IT WAS SUPPOSED TO BE A HEART PILL
Research scientist Dr Mike Wyllie was head of biology at the pharmaceutical company Pfizer during the development and launch of Viagra in the 1990s. He is still a consultant for the firm today.
He says: ‘Viagra – as it’s used in its current form – was an accidental discovery. The drug was originally designed to help angina but an unexpected side effect was that the men trailing it were getting erections.
‘As well as dilating their coronary blood vessels, as expected, the drug was acting on the blood vessels in the penis.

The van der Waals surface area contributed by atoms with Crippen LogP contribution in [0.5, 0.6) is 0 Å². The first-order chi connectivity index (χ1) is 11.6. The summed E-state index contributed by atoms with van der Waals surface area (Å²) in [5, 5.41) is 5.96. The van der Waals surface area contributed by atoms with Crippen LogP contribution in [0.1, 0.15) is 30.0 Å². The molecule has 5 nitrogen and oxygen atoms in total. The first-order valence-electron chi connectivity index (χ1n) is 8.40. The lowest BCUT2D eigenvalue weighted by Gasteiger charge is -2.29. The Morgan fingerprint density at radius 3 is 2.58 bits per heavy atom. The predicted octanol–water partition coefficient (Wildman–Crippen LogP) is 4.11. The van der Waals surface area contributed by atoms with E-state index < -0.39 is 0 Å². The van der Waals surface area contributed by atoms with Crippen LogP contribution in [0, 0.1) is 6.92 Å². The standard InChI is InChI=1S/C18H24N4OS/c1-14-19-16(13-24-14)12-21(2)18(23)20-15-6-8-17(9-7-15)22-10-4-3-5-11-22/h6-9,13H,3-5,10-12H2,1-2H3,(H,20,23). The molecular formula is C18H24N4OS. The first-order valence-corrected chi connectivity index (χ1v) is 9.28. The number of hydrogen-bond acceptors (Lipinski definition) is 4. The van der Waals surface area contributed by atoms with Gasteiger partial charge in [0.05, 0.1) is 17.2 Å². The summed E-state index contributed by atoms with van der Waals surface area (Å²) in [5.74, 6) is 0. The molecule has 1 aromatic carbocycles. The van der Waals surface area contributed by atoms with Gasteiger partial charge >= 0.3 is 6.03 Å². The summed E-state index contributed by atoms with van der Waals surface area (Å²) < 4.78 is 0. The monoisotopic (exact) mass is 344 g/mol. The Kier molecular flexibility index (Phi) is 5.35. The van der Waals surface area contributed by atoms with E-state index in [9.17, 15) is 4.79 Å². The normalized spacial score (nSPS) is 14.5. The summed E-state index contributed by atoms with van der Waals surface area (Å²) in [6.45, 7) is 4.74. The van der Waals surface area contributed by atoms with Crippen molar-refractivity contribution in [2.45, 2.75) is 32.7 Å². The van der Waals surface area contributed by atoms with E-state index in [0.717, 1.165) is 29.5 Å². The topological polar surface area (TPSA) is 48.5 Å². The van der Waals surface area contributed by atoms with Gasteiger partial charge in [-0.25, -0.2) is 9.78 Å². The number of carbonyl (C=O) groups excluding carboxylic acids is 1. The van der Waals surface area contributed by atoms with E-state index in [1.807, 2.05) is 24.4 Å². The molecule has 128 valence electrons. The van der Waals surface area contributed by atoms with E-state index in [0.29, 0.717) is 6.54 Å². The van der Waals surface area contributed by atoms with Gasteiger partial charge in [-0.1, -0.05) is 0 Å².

‘And Viagra very nearly didn’t happen at all. In fact it was very nearly shelved for being morally wrong: there were concerns over “selling sex”. And very few people thought there was a market for it.
‘Back in the early 1990s, erectile dysfunction, or impotence, as it was more commonly known, was not considered a problem. Or certainly not one that was ever talked about.
‘And the vast majority of people thought it was “all in the mind”. GPs said patients didn’t mention it, but then they also never asked about it, not like today.
‘Viagra’s biggest achievement in the past 20 years has been to put the very embarrassing, but very widespread problem of erectile dysfunction on the map, and that can only be a good thing.’